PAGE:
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How to Create a Culture in Your Business

The term “company culture” gets thrown around quite a bit these days. It drives many small businesses and start-ups to think about how they too can build a better office or company culture for various reasons: for reputation, for profitability…


While some might think negatively of this term as just another bit of “management jargon,” here at Wings Mobile Detailing Franchise we know that having a good company culture is actually an essential element of a successful business. In today’s blog, we’ll talk about why that is and how you can start creating your own positive culture in the office.

Franchise team

Why Create a Culture in Your Business?


Let’s first think about why we want to do this in the first place. There are three main reasons why it’s a good idea to build a positive company culture:

  • Because you want your company to grow and you want more people to know about you

  • Because you want to sell more of your product or service to more customers

  • Because you want your staff to better represent your company and brand

This might sound a little nebulous at first, but it’s not.


There is a direct link between having a healthy and positive culture in your company, and your business being more successful and sought-after by customers.

How to Create Your Company Culture

Your company culture is born from the nature of your customer service. In other words, the more you get your clients to genuinely like you and what you do, the stronger and more positive the company culture will be as it emerges around you. There are a few important things that you’ll need to do as the company leader:



Put Clients on a Pedestal


As we mentioned above, great customer service is at the heart of an ideal office culture. If you make it your business to put your clients on a pedestal, and maintain habits of talking positively about clients and their needs, then you will be well on your way to your goal.

I’ve had some experience with other companies in this area, where I have come to feel that I am thought of as a “problem client”. Even when visiting a luxury car dealership at which I am a long-standing customer, every time I took the vehicle in for maintenance, the indifferent attitudes of the service staff made me think: “OK, these guys hate me now. I bet they say negative things about me when I’m not around.”


Unfortunately, this phenomenon is all too common. Have you ever noticed your team members, even jokingly, talking negatively about difficult customers? Have you ever joined in on these conversations yourself? Tricky and demanding customers do exist, but we have to remain positive if we want that great company culture, otherwise we’re just adding fuel to the fire. Two key action steps you need to take as a leader here are:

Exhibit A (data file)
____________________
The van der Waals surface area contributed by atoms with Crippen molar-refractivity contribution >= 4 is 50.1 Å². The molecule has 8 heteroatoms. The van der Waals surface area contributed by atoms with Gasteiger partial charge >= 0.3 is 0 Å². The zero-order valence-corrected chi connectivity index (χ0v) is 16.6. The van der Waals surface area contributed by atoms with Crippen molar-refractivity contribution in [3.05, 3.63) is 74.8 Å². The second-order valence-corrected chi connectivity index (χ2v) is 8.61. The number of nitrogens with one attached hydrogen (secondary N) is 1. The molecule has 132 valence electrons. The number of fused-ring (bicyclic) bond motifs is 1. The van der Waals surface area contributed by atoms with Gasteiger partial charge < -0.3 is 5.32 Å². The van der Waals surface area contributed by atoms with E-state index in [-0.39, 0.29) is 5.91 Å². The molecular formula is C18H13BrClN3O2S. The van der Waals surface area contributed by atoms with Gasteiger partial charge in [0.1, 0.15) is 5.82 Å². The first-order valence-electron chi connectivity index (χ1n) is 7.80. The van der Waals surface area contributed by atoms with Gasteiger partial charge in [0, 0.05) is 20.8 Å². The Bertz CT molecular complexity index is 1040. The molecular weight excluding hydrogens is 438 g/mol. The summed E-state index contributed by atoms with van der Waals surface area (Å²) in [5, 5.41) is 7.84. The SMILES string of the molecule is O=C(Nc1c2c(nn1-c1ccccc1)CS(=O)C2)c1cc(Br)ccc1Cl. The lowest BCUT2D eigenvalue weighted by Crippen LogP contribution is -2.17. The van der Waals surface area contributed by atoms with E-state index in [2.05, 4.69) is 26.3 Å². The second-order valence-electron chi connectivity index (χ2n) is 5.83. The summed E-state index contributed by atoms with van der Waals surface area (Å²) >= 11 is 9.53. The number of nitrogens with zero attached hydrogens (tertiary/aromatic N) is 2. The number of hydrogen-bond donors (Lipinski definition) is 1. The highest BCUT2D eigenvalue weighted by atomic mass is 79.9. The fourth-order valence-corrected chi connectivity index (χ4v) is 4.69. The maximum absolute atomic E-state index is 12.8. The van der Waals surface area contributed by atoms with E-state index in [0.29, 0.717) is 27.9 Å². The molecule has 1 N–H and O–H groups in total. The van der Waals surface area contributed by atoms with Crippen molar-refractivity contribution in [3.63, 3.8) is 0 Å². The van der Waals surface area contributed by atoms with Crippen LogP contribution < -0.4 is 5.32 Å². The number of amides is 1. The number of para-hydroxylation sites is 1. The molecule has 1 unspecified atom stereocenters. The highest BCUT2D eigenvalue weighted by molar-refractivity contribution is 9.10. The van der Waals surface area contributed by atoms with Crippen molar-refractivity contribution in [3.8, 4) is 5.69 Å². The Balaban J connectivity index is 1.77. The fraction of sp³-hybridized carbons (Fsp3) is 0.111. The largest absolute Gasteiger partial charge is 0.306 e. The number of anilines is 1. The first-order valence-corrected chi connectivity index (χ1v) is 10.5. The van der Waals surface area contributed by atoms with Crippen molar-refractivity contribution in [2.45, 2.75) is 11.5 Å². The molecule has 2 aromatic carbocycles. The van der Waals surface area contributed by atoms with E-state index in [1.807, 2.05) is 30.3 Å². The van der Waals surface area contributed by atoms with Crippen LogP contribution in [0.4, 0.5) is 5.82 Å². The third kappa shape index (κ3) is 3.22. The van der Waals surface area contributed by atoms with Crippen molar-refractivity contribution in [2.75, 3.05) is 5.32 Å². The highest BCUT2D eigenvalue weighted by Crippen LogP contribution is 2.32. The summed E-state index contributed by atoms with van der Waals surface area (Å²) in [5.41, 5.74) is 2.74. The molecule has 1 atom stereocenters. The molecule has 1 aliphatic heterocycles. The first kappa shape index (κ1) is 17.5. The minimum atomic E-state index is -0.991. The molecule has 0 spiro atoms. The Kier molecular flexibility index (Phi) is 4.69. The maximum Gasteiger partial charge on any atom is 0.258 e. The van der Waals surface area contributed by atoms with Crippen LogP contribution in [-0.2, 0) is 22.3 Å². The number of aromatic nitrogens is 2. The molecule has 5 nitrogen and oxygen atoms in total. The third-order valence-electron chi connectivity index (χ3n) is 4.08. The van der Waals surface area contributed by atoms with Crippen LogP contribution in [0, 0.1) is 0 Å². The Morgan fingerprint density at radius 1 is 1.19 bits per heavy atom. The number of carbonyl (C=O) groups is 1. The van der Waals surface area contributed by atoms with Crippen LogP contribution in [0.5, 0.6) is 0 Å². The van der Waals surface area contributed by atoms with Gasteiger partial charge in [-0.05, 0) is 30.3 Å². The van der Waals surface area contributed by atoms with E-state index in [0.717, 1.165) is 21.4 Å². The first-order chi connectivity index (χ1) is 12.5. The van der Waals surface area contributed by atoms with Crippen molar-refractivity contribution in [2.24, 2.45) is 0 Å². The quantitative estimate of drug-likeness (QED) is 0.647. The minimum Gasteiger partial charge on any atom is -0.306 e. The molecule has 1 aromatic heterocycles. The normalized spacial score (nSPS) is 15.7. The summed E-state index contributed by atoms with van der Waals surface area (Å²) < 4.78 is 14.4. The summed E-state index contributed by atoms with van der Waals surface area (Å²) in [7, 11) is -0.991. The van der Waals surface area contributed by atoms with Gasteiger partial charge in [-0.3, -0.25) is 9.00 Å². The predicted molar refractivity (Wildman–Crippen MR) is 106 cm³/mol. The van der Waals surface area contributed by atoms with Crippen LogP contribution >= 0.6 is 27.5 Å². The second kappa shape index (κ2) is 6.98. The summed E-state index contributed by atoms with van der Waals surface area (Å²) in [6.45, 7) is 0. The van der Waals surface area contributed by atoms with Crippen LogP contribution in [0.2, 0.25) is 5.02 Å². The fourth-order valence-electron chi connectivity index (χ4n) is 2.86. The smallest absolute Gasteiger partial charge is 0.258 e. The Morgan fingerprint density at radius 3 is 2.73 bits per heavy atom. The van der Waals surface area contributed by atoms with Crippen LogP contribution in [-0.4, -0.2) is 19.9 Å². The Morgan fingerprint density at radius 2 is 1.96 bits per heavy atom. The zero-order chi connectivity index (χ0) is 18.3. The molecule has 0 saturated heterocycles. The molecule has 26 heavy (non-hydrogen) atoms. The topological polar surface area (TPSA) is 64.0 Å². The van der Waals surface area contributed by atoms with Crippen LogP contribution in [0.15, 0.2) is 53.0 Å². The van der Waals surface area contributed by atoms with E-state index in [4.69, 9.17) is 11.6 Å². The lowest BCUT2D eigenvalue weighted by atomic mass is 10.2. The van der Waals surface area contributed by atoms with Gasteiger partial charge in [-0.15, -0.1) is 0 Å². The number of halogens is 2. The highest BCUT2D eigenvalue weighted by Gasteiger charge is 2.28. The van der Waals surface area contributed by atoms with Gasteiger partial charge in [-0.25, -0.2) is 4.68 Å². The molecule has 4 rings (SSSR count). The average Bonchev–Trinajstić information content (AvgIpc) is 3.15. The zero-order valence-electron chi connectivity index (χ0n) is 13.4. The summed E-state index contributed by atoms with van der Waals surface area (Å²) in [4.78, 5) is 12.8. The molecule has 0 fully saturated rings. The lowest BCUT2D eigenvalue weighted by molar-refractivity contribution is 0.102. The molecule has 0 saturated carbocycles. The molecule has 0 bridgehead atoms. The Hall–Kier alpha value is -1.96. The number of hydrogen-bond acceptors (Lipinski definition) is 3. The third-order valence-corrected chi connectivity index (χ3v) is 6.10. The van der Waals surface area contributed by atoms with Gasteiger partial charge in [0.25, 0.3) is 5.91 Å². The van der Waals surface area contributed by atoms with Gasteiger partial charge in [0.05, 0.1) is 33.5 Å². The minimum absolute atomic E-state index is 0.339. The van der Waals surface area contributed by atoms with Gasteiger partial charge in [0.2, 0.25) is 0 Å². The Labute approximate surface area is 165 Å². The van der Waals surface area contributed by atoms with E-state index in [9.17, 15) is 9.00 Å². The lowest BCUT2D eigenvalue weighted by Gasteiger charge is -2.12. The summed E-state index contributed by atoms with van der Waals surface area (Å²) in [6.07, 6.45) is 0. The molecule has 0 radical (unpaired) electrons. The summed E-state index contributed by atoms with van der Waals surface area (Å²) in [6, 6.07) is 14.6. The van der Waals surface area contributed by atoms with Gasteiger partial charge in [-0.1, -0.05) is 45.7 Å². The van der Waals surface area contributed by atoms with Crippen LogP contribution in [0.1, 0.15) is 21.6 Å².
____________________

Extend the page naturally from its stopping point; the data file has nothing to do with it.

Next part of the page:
1. Discourage or even forbid employees and other team members talking negatively about clients, even those who are genuinely demanding or difficult to deal with


2. Train staff in how to firmly but politely deal with tricky customers and situations, and encourage them to focus instead on their positive experiences.


Always remember the old adage: “Customer is king.” It doesn’t mean we should allow ourselves to be exploited, but it means that we should strive to deliver the best-possible experience for customers. In doing so, that positive energy reaches our clients and they will keep coming back.



Lead By Example

Some entrepreneurs dream of running a company in which their employees turn up early for work with a smile, and are always willing to go the extra mile when things are getting tough. If you want these things from your team, then you have to first demonstrate them yourself. If you breeze into the office at 11:00 every morning, or take long lunches, or spend your time seemingly doing nothing yourself, then how can you expect everyone else to gladly shoulder all the burden?


Instead, lead by example:

  • Be the first in and last out as often as you can

  • Pitch in at every level to show that we’re all in this together

  • Lay down consistent rules, and create meaningful consequences for those who break them



Love What You Do

Clients and even your own team members will help generate a positive office culture when you can demonstrate that you really love what you do. The above-mentioned car dealership staff were rather cold and indifferent, and I got the impression that they didn’t want to be there, and that they definitely didn’t want me to be there, either.


Love what you do, and show your passion for your work. Read articles, books, magazines and other materials about your industry, share insights on social media, and encourage everyone to talk, breathe and live your chosen field. This positive energy is like a fuel that will drive you, your team, and your business forward.


Take Control and Lead


Finally, remember that you’re a leader within your business, and a positive company culture will only come about when you can step up and take charge. A great office culture won’t just happen because you want it to. It requires concrete steps to be taken, but contrary to popular belief, it doesn’t require you to abandon your real self or completely overturn what you have right now.


Put great customer service at the heart of everything you do, and encourage positivity in your team at all times. When you do, you’ll start to see the seeds of that culture sprout into something bigger and more awesome.


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